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Re: Resizing images for the web -Digest Number 49

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  • Arlyn Freed
    Hi everyone, For photo manipulation software, I like Adobe Photoshop the best, but it is the most expensive. In the past I have had access via my employers
    Message 1 of 1 , Mar 2, 2002
      Hi everyone,

      For photo manipulation software, I like Adobe
      Photoshop the best, but it is the most expensive. In
      the past I have had access via my employers (graphic
      design, mulitmedia producer or university).

      With Adobe PS there is great flexibility for altering
      an image -- scan in a photo and fix what life didn't:
      remove your boyfriend's zit from his otherwise lovely
      face, compensate for an under/overexposure or a
      hotspot, even shift color palettes and contrast (much
      as you can with all the other programs, though with
      lesser control I think).

      The best feature is the one Dafne probably wants to
      know the most about -- not so much the IMAGE size but
      the FILE size; the combination of both will help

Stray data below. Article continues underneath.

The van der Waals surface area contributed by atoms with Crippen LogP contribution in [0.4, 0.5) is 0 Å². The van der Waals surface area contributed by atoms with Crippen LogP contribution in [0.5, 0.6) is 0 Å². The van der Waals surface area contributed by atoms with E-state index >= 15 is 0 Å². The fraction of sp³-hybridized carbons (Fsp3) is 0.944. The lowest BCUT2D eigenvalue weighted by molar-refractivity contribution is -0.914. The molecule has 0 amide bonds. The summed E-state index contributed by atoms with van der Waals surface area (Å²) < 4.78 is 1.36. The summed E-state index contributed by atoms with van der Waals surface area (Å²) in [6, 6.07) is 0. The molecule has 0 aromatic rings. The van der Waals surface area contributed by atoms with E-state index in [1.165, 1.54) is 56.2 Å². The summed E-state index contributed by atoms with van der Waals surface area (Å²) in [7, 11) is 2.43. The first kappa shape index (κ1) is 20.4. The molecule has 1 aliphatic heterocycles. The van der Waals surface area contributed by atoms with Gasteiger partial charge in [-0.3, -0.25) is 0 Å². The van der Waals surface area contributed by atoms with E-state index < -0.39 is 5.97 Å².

images load quickly on slow computers/connections.
      First: manipulate your image at the highest
      resolution. With each major change, save a different
      version(i.e., Matt1.psd, Matt2.psd, etc) -- don't
      overwrite (it's very hard to go back and get that
      highlight 'just so', etc.). Notice these are not
      image files yet, still Photoshop docs.

      When you finally have the version you like and want to
      put it on the web -- Photoshop lets you chose a format
      (stick with .gif or .jpg - though .gifs load faster --
      I prefer .jpg). (e.g., Matt.jpg)
      In .jpg, you have the option to "save for the web" at
      various degrees of resolution (best, okay, etc.).
      Again, save this version differently (Matt4web.jpg);
      you may not be happy with the loss of quality on the
      first go and will have to make adjustments by
      reopening the 'good version'(e.g., Matt.jpg) and
      trying again at a higher resolution. (I've also cut
      the size of an image but kept the resolution higher as
      a compromise to the reverse).

      Best example: Do you know how large the file of your
      pic is on the Webheads Yahoo Groups page is? Mine is
      a faculty photo and 92K -- larger than it should be --
      I don't have any image manipulation software at the
      moment. Though the image is tiny -- but the file size
      is not.
      This same file is approx. four times larger on my
      homepage and takes that much more time to load on the
      screen. At the smaller image size, no one will notice
      the difference in file size but -- on a slower
      computer -- the larger image could load up annoyingly
      slow (my apologies - 2001-02 has been rough and rapid;
      web has been the last thing on my mind).

      I hope this helps (and doesn't confuse-- I'm getting
      confused just reading it over!).
      all the best,
      Arlyn

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